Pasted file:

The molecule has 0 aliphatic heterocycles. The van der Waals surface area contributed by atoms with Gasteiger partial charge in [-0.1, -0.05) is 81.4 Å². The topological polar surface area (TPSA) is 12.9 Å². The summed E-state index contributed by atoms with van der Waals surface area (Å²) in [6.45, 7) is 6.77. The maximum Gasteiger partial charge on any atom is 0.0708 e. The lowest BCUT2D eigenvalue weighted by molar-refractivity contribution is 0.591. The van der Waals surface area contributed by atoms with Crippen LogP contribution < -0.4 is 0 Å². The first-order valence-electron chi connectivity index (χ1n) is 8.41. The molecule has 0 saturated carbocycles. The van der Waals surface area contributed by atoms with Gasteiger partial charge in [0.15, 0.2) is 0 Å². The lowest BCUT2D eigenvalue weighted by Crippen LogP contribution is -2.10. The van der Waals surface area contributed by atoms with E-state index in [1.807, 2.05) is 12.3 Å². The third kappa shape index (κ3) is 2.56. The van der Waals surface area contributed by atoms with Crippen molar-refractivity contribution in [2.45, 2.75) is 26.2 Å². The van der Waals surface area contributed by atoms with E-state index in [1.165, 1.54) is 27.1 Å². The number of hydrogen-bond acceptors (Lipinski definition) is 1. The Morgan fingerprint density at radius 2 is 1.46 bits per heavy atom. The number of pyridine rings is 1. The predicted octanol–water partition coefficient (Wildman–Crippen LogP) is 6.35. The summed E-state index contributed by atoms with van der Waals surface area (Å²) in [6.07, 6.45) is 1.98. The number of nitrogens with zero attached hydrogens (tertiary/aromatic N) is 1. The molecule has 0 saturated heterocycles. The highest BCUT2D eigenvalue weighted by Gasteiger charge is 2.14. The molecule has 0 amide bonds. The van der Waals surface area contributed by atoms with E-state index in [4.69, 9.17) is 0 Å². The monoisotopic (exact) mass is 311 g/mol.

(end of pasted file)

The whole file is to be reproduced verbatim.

The molecule has 0 aliphatic heterocycles. The van der Waals surface area contributed by atoms with Gasteiger partial charge in [-0.1, -0.05) is 81.4 Å². The topological polar surface area (TPSA) is 12.9 Å². The summed E-state index contributed by atoms with van der Waals surface area (Å²) in [6.45, 7) is 6.77. The maximum Gasteiger partial charge on any atom is 0.0708 e. The lowest BCUT2D eigenvalue weighted by molar-refractivity contribution is 0.591. The van der Waals surface area contributed by atoms with Crippen LogP contribution < -0.4 is 0 Å². The first-order valence-electron chi connectivity index (χ1n) is 8.41. The molecule has 0 saturated carbocycles. The van der Waals surface area contributed by atoms with Gasteiger partial charge in [0.15, 0.2) is 0 Å². The lowest BCUT2D eigenvalue weighted by Crippen LogP contribution is -2.10. The van der Waals surface area contributed by atoms with E-state index in [1.807, 2.05) is 12.3 Å². The third kappa shape index (κ3) is 2.56. The van der Waals surface area contributed by atoms with Crippen molar-refractivity contribution in [2.45, 2.75) is 26.2 Å². The van der Waals surface area contributed by atoms with E-state index in [1.165, 1.54) is 27.1 Å². The number of hydrogen-bond acceptors (Lipinski definition) is 1. The Morgan fingerprint density at radius 2 is 1.46 bits per heavy atom. The number of pyridine rings is 1. The predicted octanol–water partition coefficient (Wildman–Crippen LogP) is 6.35. The summed E-state index contributed by atoms with van der Waals surface area (Å²) in [6.07, 6.45) is 1.98. The number of nitrogens with zero attached hydrogens (tertiary/aromatic N) is 1. The molecule has 0 saturated heterocycles. The highest BCUT2D eigenvalue weighted by Gasteiger charge is 2.14. The molecule has 0 amide bonds. The van der Waals surface area contributed by atoms with E-state index in [4.69, 9.17) is 0 Å². The monoisotopic (exact) mass is 311 g/mol.